Tomorrow is judgement day for Olivier Cousin who has been taken to court for incorrectly labelling one of his wines ‘Anjou’ when in fact he has been working in Vin de France and not appellation. Growers choose to label their wines as Vin de France as it gives them much more flexibility whereas appellation legislation is very tight and controls everything from place, grape, yield, pruning, minimum alcohol and typicity.
Vin de France wines are not allowed to show a ‘place of origin’ so by putting the word Anjou on the label Olivier Cousin is effectively breaking the law. He’s a natural, organic winemaker who uses horses in his vineyards to plough the soil and maintain its structure.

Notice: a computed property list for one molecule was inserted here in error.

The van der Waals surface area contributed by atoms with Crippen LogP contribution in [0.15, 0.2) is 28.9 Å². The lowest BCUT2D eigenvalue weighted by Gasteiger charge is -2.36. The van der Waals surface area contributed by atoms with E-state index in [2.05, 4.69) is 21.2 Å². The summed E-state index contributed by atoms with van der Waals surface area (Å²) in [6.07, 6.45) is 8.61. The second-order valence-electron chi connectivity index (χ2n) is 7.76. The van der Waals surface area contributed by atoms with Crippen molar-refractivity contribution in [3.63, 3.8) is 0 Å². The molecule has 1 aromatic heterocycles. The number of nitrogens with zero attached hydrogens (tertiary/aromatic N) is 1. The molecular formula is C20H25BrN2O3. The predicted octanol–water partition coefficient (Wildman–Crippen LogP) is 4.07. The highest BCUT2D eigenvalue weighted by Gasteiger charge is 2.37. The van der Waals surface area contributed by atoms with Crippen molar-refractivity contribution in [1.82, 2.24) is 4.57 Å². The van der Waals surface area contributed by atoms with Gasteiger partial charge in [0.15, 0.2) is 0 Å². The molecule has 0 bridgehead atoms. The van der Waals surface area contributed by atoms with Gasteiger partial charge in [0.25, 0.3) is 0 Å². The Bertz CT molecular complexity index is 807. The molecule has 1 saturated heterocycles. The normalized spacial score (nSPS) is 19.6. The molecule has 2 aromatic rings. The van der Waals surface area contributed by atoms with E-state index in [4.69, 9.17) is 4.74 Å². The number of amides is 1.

He faces a prison sentence and a very heavy fine for sticking to his guns on this issue. On the one hand I have a lot of sympathy for him – appellation laws can be stifling for the producer, inhibit innovation and rule out wines that do not fall into the boundaries of what is considered typical. However, it has to be said that he has technically broken the law and he would have been very aware of this.
Whether it has been worth spending thousands of euros of public money prosecuting a grower that has done something that flags up the issues of the appellation system but doesn’t really affect anyone else, is a matter for conjecture.
Everyone is invited to join him before the Palais de Justice in Angers tomorrow where the judgement will be given.